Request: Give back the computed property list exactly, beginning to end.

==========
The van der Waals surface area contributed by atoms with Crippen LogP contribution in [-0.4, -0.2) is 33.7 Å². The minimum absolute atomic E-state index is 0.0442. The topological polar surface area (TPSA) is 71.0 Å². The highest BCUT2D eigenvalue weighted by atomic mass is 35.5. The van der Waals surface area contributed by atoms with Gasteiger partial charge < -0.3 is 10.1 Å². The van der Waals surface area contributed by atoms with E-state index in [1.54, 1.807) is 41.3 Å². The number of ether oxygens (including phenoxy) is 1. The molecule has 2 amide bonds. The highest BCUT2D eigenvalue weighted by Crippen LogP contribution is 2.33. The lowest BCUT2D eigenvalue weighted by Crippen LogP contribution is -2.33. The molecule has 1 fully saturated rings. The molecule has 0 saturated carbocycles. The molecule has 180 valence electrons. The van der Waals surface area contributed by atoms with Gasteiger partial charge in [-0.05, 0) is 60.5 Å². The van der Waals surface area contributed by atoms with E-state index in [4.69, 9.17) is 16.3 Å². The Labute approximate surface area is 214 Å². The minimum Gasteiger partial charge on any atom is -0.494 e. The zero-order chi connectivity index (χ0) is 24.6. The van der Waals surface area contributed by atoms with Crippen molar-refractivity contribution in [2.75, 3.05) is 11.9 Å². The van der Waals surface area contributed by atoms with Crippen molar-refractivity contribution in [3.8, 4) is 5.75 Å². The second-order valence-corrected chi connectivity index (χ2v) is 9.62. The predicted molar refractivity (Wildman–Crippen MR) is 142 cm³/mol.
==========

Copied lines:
The van der Waals surface area contributed by atoms with Crippen LogP contribution in [-0.4, -0.2) is 33.7 Å². The minimum absolute atomic E-state index is 0.0442. The topological polar surface area (TPSA) is 71.0 Å². The highest BCUT2D eigenvalue weighted by atomic mass is 35.5. The van der Waals surface area contributed by atoms with Gasteiger partial charge < -0.3 is 10.1 Å². The van der Waals surface area contributed by atoms with E-state index in [1.54, 1.807) is 41.3 Å². The number of ether oxygens (including phenoxy) is 1. The molecule has 2 amide bonds. The highest BCUT2D eigenvalue weighted by Crippen LogP contribution is 2.33. The lowest BCUT2D eigenvalue weighted by Crippen LogP contribution is -2.33. The molecule has 1 fully saturated rings. The molecule has 0 saturated carbocycles. The molecule has 180 valence electrons. The van der Waals surface area contributed by atoms with Gasteiger partial charge in [-0.05, 0) is 60.5 Å². The van der Waals surface area contributed by atoms with E-state index in [4.69, 9.17) is 16.3 Å². The Labute approximate surface area is 214 Å². The minimum Gasteiger partial charge on any atom is -0.494 e. The zero-order chi connectivity index (χ0) is 24.6. The van der Waals surface area contributed by atoms with Crippen molar-refractivity contribution in [2.75, 3.05) is 11.9 Å². The van der Waals surface area contributed by atoms with Crippen molar-refractivity contribution in [3.8, 4) is 5.75 Å². The second-order valence-corrected chi connectivity index (χ2v) is 9.62. The predicted molar refractivity (Wildman–Crippen MR) is 142 cm³/mol.